It’s unrealistic to stop managing my schedule and to-do lists in their appropriate apps. (Well, technically this one’s probably doable, but I don’t think it’s necessary or beneficial. I’ll still be carrying around my phone, so I may as well use the calendar and task management apps. I’m not about to go out and buy a paper planner. I really think that would just make it harder to be effective with my time.)

It’s certainly unrealistic to stop using the apps and websites I need to do homework and stuff.

But other than the essentials, I’m unplugging. I’m not gonna read up on the latest iThing and everything it can do. (I think that’s gonna be the hardest part of this for me. What might Apple do between now and Easter, that I’m gonna miss? I’ve heard rumors of updated iPads sometime this quarter, and of an up-and-coming iWatch sooner or later. Of course, if they do something big, I’ll hear about it somehow or other. But I won’t get to read all the juicy details myself.) I’m not gonna browse the App Store looking for apps to experiment with. I’m not gonna play Letterpress or Angry Birds Star Wars. I’m going to resist the urge to pull out my phone anytime I’m standing in line or waiting around for class to start, just to fill the time. Or to reach for it when I wake up and spend the first minutes of my day reading a review of Blackberry 10.

I’m going so far as to rearrange my home screens to put the apps I’ll need on the first one. And not even go to the others. (This is actually a very strategic step. As long as my home screens look like they always do, I won’t think twice about tapping open my News folder and tapping one of the icons sitting inside it, before realizing what I’ve done. But if that folder is nowhere to be found on that first screen, I’ll remember that I’m supposed to be staying away from it.)

I’m even going old-school and pulling my old (imitation?) leather-bound Bible off the shelf. The one with pages and stuff. (The books I’m reading are stuck in iBooks, though, and I think it’s still worth reading those.)

And during these forty days, I’m going to be thinking long-term—about what boundaries I can set on myself in this area for once Lent is over, and about other steps I can take to manage my time a little better.

I will probably still be blogging some. Maybe even a little more frequently, because with more time to hear from God I’ll probably have more stuff to share. But if you were excited about hearing about apps, sorry. I’ll leave you with a consolation mini-review. (Last chance to plug an app here for a while—and this is actually relevant.)

Going back to email, I actually just started using an app that I think will really help in the battle of the inbox. It’s called Mailbox, and it conveniently just launched the other day, although I’ve been waiting for it for months. The basic premise is that the only emails in your inbox are the ones you need to address at this moment. The app badge actually shows the total number of emails in your inbox, rather than the typical unread count. You can archive or delete an email, move it to a list, or snooze it. This snooze feature is where the innovation really lies. You can tell it to snooze until later today, tomorrow, next week, or even later. It will move into a Later section (where you can still go to see the emails you’ve snoozed) and will come back to your inbox whenever you told it to, so you can deal with it then. Sure, it’s a fancy way to procrastinate, but it’s a good way to handle those emails that you’re leaving in your inbox until it’s a good time to take care of them. It makes me really think about each email—whether I can respond to it now, or if there’s a better time when I actually will. In the meantime, I can get back to “Inbox Zero.” Which feels really, really good.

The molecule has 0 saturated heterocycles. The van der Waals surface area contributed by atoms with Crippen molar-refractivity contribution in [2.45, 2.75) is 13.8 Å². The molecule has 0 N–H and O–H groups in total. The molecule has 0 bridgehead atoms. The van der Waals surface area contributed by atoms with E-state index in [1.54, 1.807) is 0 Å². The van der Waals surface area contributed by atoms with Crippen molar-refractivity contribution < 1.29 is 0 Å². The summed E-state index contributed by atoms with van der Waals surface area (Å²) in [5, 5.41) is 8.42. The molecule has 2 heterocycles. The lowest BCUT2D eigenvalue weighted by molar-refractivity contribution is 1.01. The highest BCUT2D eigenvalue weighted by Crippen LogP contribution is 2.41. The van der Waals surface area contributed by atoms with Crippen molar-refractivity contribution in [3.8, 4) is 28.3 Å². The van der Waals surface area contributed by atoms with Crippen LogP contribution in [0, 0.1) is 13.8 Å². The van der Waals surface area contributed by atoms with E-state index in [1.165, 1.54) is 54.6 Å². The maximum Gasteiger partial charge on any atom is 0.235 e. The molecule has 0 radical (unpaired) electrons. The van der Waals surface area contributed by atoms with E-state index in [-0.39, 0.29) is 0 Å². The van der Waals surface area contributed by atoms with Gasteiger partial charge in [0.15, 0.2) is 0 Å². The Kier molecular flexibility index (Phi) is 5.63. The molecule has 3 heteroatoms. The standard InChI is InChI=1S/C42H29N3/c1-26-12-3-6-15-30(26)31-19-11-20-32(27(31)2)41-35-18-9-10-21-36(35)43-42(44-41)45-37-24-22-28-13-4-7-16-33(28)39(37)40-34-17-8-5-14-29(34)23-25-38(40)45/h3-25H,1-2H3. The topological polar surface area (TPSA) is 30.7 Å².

They’re launching for just iPhone and Gmail and will expand from there. (In anticipation of this app, I set up yet another personal address over break, at Gmail, and have my previous email addresses (iCloud, etc.) forwarding to it. Virginia Tech mail is conveniently Gmail-based.)

They’re also rolling it out first-come, first-serve, slowly at first, but speeding up exponentially. I was fortunate enough to hear about the up-and-coming app back in December, from a blogger who got let in on the private beta and said it was the best thing since sliced bread. I got on the waiting list way back then, so I was only #18,728, and I got access to the app only a couple days after it launched last week. People getting in line now could be waiting a month. (While you’re waiting, the app shows the number of people in line in front of you and behind you. Last I saw, there were more than 600,000 behind me.) But I think the app is worth the wait.

If you’re an iPhone/Gmail user, you can read more about Mailbox at, and get it on the App Store here.

Back to Lent. Seeing as it starts Wednesday, I have a couple days to think about this some more, and see if there are any other ways I can unplug. (If you have ideas, drop them in the comments below.) In the meantime, I’ll probably start easing into the ideas I have so far, before going all-in on Wednesday. So there you have it. This could be an interesting six weeks. But I think it’ll be good. Really good.

(Also, in case you were wondering—my iPad and keyboard only stayed in the trash can long enough to take the picture. I actually wrote this on that iPad, with that keyboard.)